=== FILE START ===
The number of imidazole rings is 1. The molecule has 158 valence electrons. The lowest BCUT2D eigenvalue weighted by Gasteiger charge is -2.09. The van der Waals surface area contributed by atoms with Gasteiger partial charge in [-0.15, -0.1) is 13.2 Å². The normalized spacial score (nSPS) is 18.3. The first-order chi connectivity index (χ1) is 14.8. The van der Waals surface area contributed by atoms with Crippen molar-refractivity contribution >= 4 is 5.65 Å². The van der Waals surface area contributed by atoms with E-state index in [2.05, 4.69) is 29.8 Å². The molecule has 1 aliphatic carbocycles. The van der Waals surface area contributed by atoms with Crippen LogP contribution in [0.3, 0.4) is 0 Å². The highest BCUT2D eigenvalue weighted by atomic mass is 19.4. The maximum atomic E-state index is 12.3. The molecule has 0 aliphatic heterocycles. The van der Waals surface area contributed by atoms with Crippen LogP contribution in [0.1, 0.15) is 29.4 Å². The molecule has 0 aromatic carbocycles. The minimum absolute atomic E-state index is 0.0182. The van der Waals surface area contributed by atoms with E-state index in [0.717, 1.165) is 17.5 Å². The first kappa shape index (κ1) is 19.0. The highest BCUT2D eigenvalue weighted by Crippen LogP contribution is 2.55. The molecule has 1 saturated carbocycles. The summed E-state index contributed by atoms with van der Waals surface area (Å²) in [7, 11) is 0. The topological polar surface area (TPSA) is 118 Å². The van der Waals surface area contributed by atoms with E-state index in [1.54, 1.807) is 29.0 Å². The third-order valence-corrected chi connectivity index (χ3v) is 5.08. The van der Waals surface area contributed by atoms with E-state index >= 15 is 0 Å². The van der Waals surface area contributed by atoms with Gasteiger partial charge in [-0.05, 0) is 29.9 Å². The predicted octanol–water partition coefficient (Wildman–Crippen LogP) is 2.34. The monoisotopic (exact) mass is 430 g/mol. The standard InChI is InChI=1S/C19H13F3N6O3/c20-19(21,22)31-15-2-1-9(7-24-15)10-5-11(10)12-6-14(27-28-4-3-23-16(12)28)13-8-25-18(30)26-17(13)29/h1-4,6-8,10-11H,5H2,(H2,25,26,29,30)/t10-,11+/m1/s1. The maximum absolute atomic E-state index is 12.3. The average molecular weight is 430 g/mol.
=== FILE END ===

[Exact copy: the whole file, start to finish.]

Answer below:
The number of imidazole rings is 1. The molecule has 158 valence electrons. The lowest BCUT2D eigenvalue weighted by Gasteiger charge is -2.09. The van der Waals surface area contributed by atoms with Gasteiger partial charge in [-0.15, -0.1) is 13.2 Å². The normalized spacial score (nSPS) is 18.3. The first-order chi connectivity index (χ1) is 14.8. The van der Waals surface area contributed by atoms with Crippen molar-refractivity contribution >= 4 is 5.65 Å². The van der Waals surface area contributed by atoms with E-state index in [2.05, 4.69) is 29.8 Å². The molecule has 1 aliphatic carbocycles. The van der Waals surface area contributed by atoms with Crippen LogP contribution in [0.3, 0.4) is 0 Å². The highest BCUT2D eigenvalue weighted by atomic mass is 19.4. The maximum atomic E-state index is 12.3. The molecule has 0 aliphatic heterocycles. The van der Waals surface area contributed by atoms with Crippen LogP contribution in [0.1, 0.15) is 29.4 Å². The molecule has 0 aromatic carbocycles. The minimum absolute atomic E-state index is 0.0182. The van der Waals surface area contributed by atoms with E-state index in [0.717, 1.165) is 17.5 Å². The first kappa shape index (κ1) is 19.0. The highest BCUT2D eigenvalue weighted by Crippen LogP contribution is 2.55. The molecule has 1 saturated carbocycles. The summed E-state index contributed by atoms with van der Waals surface area (Å²) in [7, 11) is 0. The topological polar surface area (TPSA) is 118 Å². The van der Waals surface area contributed by atoms with E-state index in [1.54, 1.807) is 29.0 Å². The third-order valence-corrected chi connectivity index (χ3v) is 5.08. The van der Waals surface area contributed by atoms with E-state index >= 15 is 0 Å². The van der Waals surface area contributed by atoms with Gasteiger partial charge in [-0.05, 0) is 29.9 Å². The predicted octanol–water partition coefficient (Wildman–Crippen LogP) is 2.34. The monoisotopic (exact) mass is 430 g/mol. The standard InChI is InChI=1S/C19H13F3N6O3/c20-19(21,22)31-15-2-1-9(7-24-15)10-5-11(10)12-6-14(27-28-4-3-23-16(12)28)13-8-25-18(30)26-17(13)29/h1-4,6-8,10-11H,5H2,(H2,25,26,29,30)/t10-,11+/m1/s1. The maximum absolute atomic E-state index is 12.3. The average molecular weight is 430 g/mol.